Updated for filing 2021 tax returns
Who gets to claim dependents when you’re divorced?
Claiming a dependent child can provide or increase certain breaks, including child or dependent tax credits, the Earned Income Credit, and a more favorable filing status. However, being divorced or legally separated can make it difficult to determine who can claim dependents.
What is the difference between custodial and noncustodial parents?
It’s most common for the custodial parent – the one the child spends more than half the year with – to claim the dependent.
However, the noncustodial parent may also claim the dependent if a divorce or separation decree or a written declaration from the custodial parent (more on that later) says the noncustodial parent can claim the dependent.
What are the tiebreaker rules to determine which divorced spouse is the custodial parent?
Divorced parents may have a hard time determining who exactly is the custodial parent if the divorce papers don’t specify. These tiebreaker rules say the custodial parent is:
- The parent who has the child for the most nights
- The parent with the highest adjusted gross income if the child spends equal nights between both parents
What happens if divorced parents both claim a child as a dependent?
When both parents claim the child, the IRS will use tiebreaker rules to determine which parent gets the dependent. The parent who does not qualify to claim the dependent will have to file an amended return and could even be audited, so it’s better to communicate and decide who will claim the dependent.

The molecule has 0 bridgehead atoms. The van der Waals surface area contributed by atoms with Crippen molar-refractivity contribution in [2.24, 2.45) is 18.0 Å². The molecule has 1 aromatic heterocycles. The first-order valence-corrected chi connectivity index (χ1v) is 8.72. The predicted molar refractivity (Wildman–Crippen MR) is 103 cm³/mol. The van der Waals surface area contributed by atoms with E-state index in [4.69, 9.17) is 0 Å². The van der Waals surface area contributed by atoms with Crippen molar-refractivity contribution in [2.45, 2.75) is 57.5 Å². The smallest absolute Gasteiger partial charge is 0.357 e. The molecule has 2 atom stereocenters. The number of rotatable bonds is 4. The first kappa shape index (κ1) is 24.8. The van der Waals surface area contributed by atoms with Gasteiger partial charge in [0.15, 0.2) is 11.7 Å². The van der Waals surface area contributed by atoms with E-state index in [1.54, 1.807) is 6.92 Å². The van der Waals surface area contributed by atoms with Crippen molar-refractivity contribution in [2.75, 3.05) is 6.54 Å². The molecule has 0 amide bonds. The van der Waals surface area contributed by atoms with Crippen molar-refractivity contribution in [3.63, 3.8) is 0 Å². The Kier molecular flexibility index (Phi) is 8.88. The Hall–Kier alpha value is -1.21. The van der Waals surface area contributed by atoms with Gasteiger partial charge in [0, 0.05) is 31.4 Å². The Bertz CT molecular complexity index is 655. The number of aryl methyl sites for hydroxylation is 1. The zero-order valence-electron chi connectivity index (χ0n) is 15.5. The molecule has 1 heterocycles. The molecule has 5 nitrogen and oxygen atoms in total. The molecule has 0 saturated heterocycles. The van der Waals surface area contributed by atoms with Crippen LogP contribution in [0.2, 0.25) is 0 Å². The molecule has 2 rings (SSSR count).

Can a custodial parent revoke their right to claim their child as a dependent?
If you have no divorce or separation decree, the custodial parent can sign Form 8332 or a written declaration to release their dependency claim. Either document may be for one year or for several years.
However, the custodial parent has the right to revoke Form 8332 or their written declaration at any time and reclaim the child as a dependent.
Use Form 8332 on your tax return when you’re claiming a child that the other parent has released, or to revoke your prior release of the child as a dependent.
Note: Claiming a dependent child will no longer give you a personal exemption to reduce your taxable income.
Feel good about your taxes with 1040.com
Custody may be complicated, but at least filing your tax return is easy when you file with 1040.com. We make claiming your dependents straightforward and simple so you can feel good about filing your taxes.
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Who Can You Claim as a Dependent?